3.  Representative Laurance was no stranger to the Self-Incrimination Clause; he was responsible for the limiting phrase “in any criminal case,” which was added to the Clause without any recorded opposition. See L. Levy, Origins of the Fifth Amendment, The Right Against Self-Incrimination 424—427 (1968). In support of this suggestion, Laurance noted that, absent such a restriction, the Fifth Amendment was “a general declaration, in some degree contrary to laws passed.” 1 Annals of Cong. 753 (J. Gales ed. 1834). Two prominent commentators have suggested that “laws passed” likely refers to §15 of the Judiciary Act of 1789 (then in the process of passage). See Levy, supra, at 425—426; Moglen, The Privilege in British North America: The Colonial Period to the Fifth Amendment, in The Privilege against Self-Incrimination: Its Origins and Development 258, n. 109 (R. Helmholz, et al., eds. 1997). Section 15 provided that federal courts “shall have power in the trial of actions at law … to require the parties to produce books or writings in their possession or power, which contain evidence pertinent to the issue, in cases and under circumstances where they might be compelled to produce the same by the ordinary rules of proceeding in chancery.” Judiciary Act of 1789, 1 Stat. 82. Section 15’s grant of power to compel discovery in civil cases would have been inconsistent with an unrestricted Self-Incrimination Clause, but only if the term “witness” in that Clause included persons who provide such physical evidence as “books” and “writings.” Laurance’s assertion thus suggests that the Framers believed the Self-Incrimination Clause offered protection against such compelled production.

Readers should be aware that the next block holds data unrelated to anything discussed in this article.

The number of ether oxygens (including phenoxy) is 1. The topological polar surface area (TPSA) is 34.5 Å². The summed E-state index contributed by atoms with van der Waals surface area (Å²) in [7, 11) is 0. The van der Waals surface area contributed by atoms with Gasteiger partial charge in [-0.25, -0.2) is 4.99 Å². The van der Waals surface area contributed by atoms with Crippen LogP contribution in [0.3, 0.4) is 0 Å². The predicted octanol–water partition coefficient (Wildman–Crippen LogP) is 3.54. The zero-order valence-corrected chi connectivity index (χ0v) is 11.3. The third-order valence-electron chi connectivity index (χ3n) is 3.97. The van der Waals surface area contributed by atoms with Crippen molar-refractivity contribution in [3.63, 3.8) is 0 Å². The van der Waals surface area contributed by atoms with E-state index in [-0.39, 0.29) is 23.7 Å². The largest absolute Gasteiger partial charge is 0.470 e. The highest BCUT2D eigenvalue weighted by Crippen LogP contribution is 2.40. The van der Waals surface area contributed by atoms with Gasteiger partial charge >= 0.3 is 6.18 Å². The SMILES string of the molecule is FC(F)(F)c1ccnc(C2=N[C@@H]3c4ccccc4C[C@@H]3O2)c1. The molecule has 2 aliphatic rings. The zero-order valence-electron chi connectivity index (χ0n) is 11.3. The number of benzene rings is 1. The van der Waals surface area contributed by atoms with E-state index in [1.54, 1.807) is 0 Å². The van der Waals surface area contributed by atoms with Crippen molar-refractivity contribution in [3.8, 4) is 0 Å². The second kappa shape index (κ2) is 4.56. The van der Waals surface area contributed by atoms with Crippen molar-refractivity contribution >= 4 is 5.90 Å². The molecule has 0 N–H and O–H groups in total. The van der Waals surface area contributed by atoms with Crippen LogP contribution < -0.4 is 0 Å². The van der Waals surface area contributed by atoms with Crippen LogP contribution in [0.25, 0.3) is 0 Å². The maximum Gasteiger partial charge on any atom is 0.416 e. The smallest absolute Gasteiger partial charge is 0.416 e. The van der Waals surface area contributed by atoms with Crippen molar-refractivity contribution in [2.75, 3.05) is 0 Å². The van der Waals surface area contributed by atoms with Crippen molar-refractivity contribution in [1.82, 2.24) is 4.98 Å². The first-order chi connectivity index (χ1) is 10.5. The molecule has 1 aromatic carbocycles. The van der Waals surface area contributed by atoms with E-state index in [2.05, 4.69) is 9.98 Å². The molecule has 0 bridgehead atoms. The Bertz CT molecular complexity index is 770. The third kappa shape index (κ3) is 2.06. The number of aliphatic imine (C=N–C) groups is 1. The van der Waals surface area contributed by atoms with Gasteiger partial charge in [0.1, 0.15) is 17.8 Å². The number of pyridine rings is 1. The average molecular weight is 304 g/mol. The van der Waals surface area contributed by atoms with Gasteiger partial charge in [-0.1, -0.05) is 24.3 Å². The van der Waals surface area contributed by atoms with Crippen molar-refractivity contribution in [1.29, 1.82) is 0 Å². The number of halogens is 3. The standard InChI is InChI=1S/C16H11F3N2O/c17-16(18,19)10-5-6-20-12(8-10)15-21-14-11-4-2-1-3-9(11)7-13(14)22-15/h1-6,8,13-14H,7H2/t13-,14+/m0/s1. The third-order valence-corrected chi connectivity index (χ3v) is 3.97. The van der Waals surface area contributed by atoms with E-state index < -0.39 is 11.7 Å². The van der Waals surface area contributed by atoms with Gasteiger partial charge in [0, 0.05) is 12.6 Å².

4.  A broad view of the term “witness” in the compulsory process context dates back at least to the beginning of the 18th century. See Act of May 31, 1718, ch. 236, §4, 1 Laws of Pennsylvania 112 (J. Bioren ed. 1810) (speaking of witnesses “be[ing] admitted to [be] depose[d], or give any manner of evidence” (emphasis added)).

5.  Accepting the definition of “witness” as one who gives or furnishes evidence would also be compatible with my previous call for a reconsideration of the phrase “witnesses against him” in the Confrontation Clause of the Sixth Amendment. See White v. Illinois, 502 U.S. 346, 365 (1992) (opinion concurring in part and concurring in judgment).

6.  To hold that the Government may not compel a person to produce incriminating evidence (absent an appropriate grant of immunity) does not necessarily answer the question whether (and, if so, when) the Government may secure that same evidence through a search or seizure. The lawfulness of such actions, however, would be measured by the Fourth Amendment rather than the Fifth.